We got called gringos today. Fancy that! But it was with great love and affection. Well I hope it was. And we walked with a band of mad brigands for an hour or so. They wore Camino scarves Jonny Depp pirate style and they jollied us along as we flagged in the late afternoon. Between three and four in the afternoon is the worst time. You are dying for a shower and your legs feel like lead. You just think you are there and then you realise the little hamlet which you think is your destination is in fact one more hamlet away!
In the evenings the hotels and hostels serve Pilgrims Dinner. This is an age old institution. It is incredibly reasonable in price as it is a big sin to rip off pilgrims. You get a starter, main and pud for ten euros and a half bottle of wine each! Of course occasionally you have the odd misunderstanding. I asked if my salmon was filleted “Oh yes” said le patron. I gasped as I crunched a mouthful of bones. He looked at me choking and said “Except in the middle of the salmon – there is is NOT filleted.” What can you say. He was so charming about it as he was so keen for us to enjoy everything. He even assured my friend there were no nuts in the almond cake, which is a speciality of the region. She has a nut allergy! You do take your life in your hands on the Camino.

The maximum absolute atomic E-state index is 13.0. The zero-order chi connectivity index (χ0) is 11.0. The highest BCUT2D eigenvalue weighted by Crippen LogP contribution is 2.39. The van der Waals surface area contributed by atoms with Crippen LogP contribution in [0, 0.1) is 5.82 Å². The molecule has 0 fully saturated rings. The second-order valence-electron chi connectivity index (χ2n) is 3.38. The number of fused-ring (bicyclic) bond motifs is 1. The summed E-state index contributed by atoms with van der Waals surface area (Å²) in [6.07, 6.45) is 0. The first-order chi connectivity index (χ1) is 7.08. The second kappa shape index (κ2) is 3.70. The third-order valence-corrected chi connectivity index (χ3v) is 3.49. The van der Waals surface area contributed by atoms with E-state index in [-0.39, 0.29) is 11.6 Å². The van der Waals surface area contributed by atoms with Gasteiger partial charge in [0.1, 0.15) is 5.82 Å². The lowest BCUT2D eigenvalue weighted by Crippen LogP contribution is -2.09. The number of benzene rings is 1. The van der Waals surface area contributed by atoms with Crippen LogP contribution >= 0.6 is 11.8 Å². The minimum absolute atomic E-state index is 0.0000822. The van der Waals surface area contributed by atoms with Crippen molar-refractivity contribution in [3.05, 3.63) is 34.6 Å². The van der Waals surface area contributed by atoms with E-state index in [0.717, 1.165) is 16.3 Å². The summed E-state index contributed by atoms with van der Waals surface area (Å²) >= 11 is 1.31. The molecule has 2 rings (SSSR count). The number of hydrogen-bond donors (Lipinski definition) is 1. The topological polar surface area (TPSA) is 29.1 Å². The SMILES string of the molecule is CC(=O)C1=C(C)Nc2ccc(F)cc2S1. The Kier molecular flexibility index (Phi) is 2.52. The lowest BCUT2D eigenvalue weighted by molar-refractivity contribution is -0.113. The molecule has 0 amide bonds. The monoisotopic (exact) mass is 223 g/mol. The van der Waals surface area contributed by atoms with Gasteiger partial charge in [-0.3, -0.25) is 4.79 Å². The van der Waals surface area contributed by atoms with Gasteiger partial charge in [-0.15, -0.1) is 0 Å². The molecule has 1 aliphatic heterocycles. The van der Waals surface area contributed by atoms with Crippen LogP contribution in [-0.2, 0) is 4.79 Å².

We have met two glamorous Californian grannies, both touched up by extremely good surgeons! One of them never has a hair out of place and phones her younger boyfriend morning and evening. She has just seen off her husband aged 92. So she’s having fun with a fifty something doctor she told us. At dinner I asked them what procedures they both had had and they reeled off long lists of things I have never heard of – honestly what you learn on the Camino is really worth knowing!